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Watson and O'Brien's war of words

If the gloves weren't off already, they certainly are now. Jim Watson and Larry O'Brien went toe-to-toe in a classic political punch-up today, and it's hard to say who won the bout. It began when Watson released this open letter to Larry O'Brien. 

 
Pretty damning stuff, if you believe that introducing party politics to City Hall is a bad thing. Then O'Brien swung back, with one of the feistiest media scrums of his mayoralty. O'Brien didn't deny authoring the e-mails, but said he doesn't recall the "context" of the exchange. O'Brien freely admitted he thought political parties at the municipal level were "valid" at one time, but says he's since changed his opinion on the matter. Then he said this:
 
"I do know during a lunch hour that I had with him, and it was probably around the same time, he clearly stated to me, clearly stated to me that he wanted to come back to city council because at the...provincial government you didn't have a pension, and he wasn't a rich man...And he wanted to come back because he enjoyed and liked the pensions that you see at the City of Ottawa. I would never think to bring something like that up during a campaign..."
 
Um, you just did Mr. Mayor. Oh sorry, you're not finished.
 
"I think the former McGuinty cabinet minister who said yes to everything that has gone wrong with the City of Ottawa for years and years and years, it's a little rich for him to bring something up...I like the guy, I like the guy very much, but for Jim Watson, a former McGuinty cabinet minister to start throwing these things around just shows you just exactly how panicked he is now that his history of HST, healthcare problems, all those scandals going on in Toronto, he must be starting to think that Ottawa might start getting as smart as Toronto. I never thought I'd say that, but Toronto, my goodness Toronto is getting it, and they don't want another McGuinty henchman running a city...the McGuinty lieutenant that was sent to take over that area is 24 points behind."
 
So there you have it, a nod to Rob Ford's success in Ontario's other city, and a sign of things to come here in Ottawa. O'Brien will take every opportunity from now until October 25 to link Watson to the McGuinty government's most unpopular policies. He wants voters to make that association too. So how will Watson handle it? So far, he's been unapologetic about his tenure at Queen's Park. He may have to come up with a new tactic.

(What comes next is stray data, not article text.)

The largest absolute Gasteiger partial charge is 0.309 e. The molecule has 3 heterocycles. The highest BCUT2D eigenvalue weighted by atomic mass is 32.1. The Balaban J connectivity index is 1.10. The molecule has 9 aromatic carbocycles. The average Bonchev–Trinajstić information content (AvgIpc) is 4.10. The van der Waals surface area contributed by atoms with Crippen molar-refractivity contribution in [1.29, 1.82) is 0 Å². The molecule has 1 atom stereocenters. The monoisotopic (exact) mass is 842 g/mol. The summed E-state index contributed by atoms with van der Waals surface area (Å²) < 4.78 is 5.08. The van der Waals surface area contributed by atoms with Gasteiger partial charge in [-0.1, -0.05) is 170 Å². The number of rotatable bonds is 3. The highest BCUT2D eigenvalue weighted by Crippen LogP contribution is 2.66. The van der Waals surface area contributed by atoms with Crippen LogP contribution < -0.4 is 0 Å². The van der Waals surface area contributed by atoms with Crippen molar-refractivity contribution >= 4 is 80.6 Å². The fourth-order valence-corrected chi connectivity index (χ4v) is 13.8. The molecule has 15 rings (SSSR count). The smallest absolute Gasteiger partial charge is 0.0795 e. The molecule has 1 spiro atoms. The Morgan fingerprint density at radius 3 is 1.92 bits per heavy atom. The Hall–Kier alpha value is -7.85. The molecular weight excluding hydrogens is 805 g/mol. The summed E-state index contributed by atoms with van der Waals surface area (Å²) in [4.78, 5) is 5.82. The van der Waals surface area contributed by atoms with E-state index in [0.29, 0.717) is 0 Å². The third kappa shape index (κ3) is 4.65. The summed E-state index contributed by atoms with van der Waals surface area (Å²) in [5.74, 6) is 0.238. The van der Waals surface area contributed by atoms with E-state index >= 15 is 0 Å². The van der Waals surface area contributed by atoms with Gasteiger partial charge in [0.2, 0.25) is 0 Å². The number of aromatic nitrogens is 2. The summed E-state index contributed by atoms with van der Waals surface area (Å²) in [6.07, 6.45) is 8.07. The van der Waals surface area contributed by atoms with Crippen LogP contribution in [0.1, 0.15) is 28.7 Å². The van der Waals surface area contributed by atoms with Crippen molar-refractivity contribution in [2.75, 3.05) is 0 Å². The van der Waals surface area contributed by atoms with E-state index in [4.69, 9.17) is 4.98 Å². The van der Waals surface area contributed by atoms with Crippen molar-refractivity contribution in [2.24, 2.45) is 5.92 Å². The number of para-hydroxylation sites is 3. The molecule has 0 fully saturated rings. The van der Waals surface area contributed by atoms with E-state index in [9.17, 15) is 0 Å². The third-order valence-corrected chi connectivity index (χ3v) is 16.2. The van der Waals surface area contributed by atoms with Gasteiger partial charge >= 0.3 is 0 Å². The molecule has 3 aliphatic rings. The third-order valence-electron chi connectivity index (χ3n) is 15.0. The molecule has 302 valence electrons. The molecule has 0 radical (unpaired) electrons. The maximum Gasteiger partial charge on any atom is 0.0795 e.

For the record, Watson denies making the pension comment. And isn't it a bit strange that O'Brien forgets an e-mail exchange, but recalls a comment from the same period?

Meanwhile, O'Brien's camp delivered another blow today with this:
 
Jim Watson Gets Answer on Ottawa's Sewage Treatment Progress Under O'Brien's Watch

OTTAWA- Today, Ontario's Environment Commissioner Gord Miller tabled his Annual Report, Redefining Conservation, which among other items addressed the issue of sewage overflows into Ontario's rivers and lakes. Miller gave high praise to the City of Ottawa, calling it "... an Ontario leader in controlling overflows into its water."


"Overflows of raw sewage into our region's waterways are simply unacceptable, which is why I took this on as a top priority upon being elected in 2006," said Mayor Larry O'Brien. "With over $250M in combined funding for our Ottawa River Action Plan, we have already made significant progress, and I won't let up until the problem is completely eradicated."


While at Queen's Park, former Liberal cabinet minister Jim Watson called for Commissioner Miller to give Ottawa a dressing down for what he thought was mis-management of the sewage issue by the current Mayor and Council. Today, we learn that while Watson was making noise at the province, the City of Ottawa was getting results. In fact, Mayor O'Brien and Council were busy fixing a legacy problem that was around when Watson was Mayor of Ottawa.


Miller's report states that:


"The Environment Commissioner of Ontario was invited by the MPP for Ottawa Nepean-Carleton to review Ottawa's sewage problems in summer 2009. Even by this time, many improvements had been made to reduce overflows into the river."


The Ottawa River Action Plan not only addresses the problem of combined sewar overflows, but also broader issues affecting the city's waterways, making Ottawa's water cleaner, and its beaches safer.

 

Incidentally, both Watson and O'Brien will be on hand at Gord Hunter's roast tonight.

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